In the midst of a crisis of faith, a man finds hope where he least expects it — his hometown. Convinced of his friend's innocence, James sets out to find the truth. In the process he reclaims a relationship with his father, restores hope to a floundering community, and rediscovers his own lost faith.
James Moore forced himself to blink. “I’ve tried. But this has to be a two-way street, and if you can’t answer my simplest questions, help me at least understand where I’ve fallen short in your eyes…”
Emotion balled in his throat, momentarily choked his breath. He lowered his head. The hands resting in his lap—not resting, wrung together—belonged to an old man. So many years gone, and now it had come to this? A shattered relationship that should have lasted a lifetime. He lifted his head and stared into those glassy eyes. “How can we fix this? How can we fix us…?”
Dust motes danced in the sunbeam streaming through the window, the shaft of light mocking the darkness within him, the twirling specks oddly reminding him of a time when sitting in this humble place made him happy.
That was not today, though.
He turned his attention back to the person responsible for his tattered existence. “You’re shoving me away! Don’t you understand that?”
Fear clamped its fist around his heart. Was this truly the end? What would he do?
...And like Job, a man who experienced enough pain for a hundred men, we too have our hurdles in life that seem to take great and often unfair pleasure in watching us stumble as we try to get over them...
Pastor Barrow’s long-ago words filtered into James’s memory. At one time, he’d believed he could clear any hurdle as long as God was with him. Now he wasn’t so sure. Wasn’t sure he could clear the pain. Wasn’t sure God was with him. Wasn’t sure about…anything.
He swallowed the lump in his throat, but it immediately returned—just one more hurdle he couldn’t clear.
He lifted his gaze to those eyes again. “I love you. No less than the day I came to know you, but if you refuse to be here with me, speak to me, then I have no choice but to walk away.” He despised the whine in his voice. Begging never looked good, and felt even worse. He’d given up everything for this relationship. Everything. It ending this way wasn’t fair.
...But we pick ourselves up, dust off our hands and plant new seeds creating new hope. And we do so not really knowing His plan or what He has in store, but having the patience and faith to believe the reward is well worth the wait.
James shook off the memory. Regret, uncertainty, guilt converged in his gut, thick as dense fog, to cloud his resolve. Should he wait? If he gave up now, he’d lose himself; somewhere deep down, he knew that. But another part of him knew he was already lost. He had to let go. If he didn’t, he’d never find himself again.
Maybe God wanted him to go.
Maybe leaving was part of God’s plan…
Maybe it wasn’t.
Unshed tears clouded his vision as he focused on the statue of a pleading Jesus, arms outstretched as if beckoning James into an embrace. Strange how begging seemed so pathetic when James did it, but so merciful when it came from Jesus. He’d thought he understood what that statue symbolized—the Lord’s desire to embrace all, to forgive all, to befriend all—but lately James felt as though Jesus were giving him the cold shoulder. The arms on the statue might be open, but the real, live Jesus had barred His arms tight across His chest to shut James out completely, and the rejection was killing him.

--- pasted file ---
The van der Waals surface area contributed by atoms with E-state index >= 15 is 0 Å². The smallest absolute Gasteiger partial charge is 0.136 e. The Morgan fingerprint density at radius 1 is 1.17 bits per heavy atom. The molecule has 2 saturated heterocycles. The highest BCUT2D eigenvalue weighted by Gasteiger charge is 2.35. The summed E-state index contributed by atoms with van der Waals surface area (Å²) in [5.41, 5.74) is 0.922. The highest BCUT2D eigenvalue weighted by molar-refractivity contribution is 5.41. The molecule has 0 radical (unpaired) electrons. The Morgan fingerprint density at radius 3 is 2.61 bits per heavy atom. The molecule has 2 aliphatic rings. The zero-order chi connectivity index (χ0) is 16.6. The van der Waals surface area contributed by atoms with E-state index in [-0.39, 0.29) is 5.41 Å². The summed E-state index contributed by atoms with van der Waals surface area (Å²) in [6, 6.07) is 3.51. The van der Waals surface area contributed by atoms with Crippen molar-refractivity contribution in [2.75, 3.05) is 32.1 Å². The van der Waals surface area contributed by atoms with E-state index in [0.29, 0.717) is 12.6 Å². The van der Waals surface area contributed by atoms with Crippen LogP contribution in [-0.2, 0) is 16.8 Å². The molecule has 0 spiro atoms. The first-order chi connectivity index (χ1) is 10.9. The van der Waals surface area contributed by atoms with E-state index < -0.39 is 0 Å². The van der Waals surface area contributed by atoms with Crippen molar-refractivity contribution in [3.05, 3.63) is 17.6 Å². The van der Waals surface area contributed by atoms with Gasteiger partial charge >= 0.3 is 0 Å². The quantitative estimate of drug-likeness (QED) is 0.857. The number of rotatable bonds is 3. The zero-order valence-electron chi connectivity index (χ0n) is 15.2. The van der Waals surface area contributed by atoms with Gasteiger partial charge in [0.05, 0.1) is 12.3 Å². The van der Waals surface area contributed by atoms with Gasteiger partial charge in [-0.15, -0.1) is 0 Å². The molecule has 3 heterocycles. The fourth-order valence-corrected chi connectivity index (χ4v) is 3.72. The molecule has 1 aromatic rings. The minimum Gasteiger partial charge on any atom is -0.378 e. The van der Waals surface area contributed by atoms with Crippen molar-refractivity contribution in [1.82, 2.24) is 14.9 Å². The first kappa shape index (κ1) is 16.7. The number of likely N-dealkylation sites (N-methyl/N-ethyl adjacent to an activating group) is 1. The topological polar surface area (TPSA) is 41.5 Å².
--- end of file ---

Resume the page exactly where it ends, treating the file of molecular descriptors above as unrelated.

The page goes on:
There was only one solution.
He slid from the pew, stood. “I’m sorry. I can’t continue like this.”
He waited. Waited for the inspiration to stay. Waited for the strength to leave. Waited for any directive.
He closed his eyes, trapped salty liquid behind eyelids heavy with grief. “I’m sorry,” he whispered. “Forgive me.” Turning his back on the statue, he escaped into the winter landscape of the heritage site.
The old ball field’s chain-link batting cage rose into the sky, and James stood for a moment, lost in the past, seeing the children of days gone by playing games, running and shouting. Proud fathers stood behind the fence, cheering the kids. He stared, his mind swamping the plea he’d just uttered to the God he’d lost.
A kaleidoscope rushed through his memory, his mother, sitting beside him in church, listening to the preacher. He and the neighbor boy, riding a too-big bike. Watching football on their old black and white TV. Christmases, playing hockey, all of his childhood in this small town crashed through his brain. He suddenly found himself transported to the middle of the hockey rink, lost in the past as if he’d traveled down a road and not remembered the last few miles. He replayed the days when he’d been happy just to be with his Dad, when his mother had bought them cowboy hats and they’d all climbed on the tractor, Mom holding his baby sister as Dad had furrowed the rows.
And then there was the day his mother died…the minister’s quiet words, his father’s withdrawal, his sister’s tears. His own soundless cry to heaven, wanting to know why. James couldn’t go there just yet. He jerked back to the present.
Breathing in crisp winter air, he focused on the other relocated relics of his childhood, and barely gave a thought to the neatly folded black shirt he’d left on the hardwood pew—or the thin white clergy tab that had defined so much of him.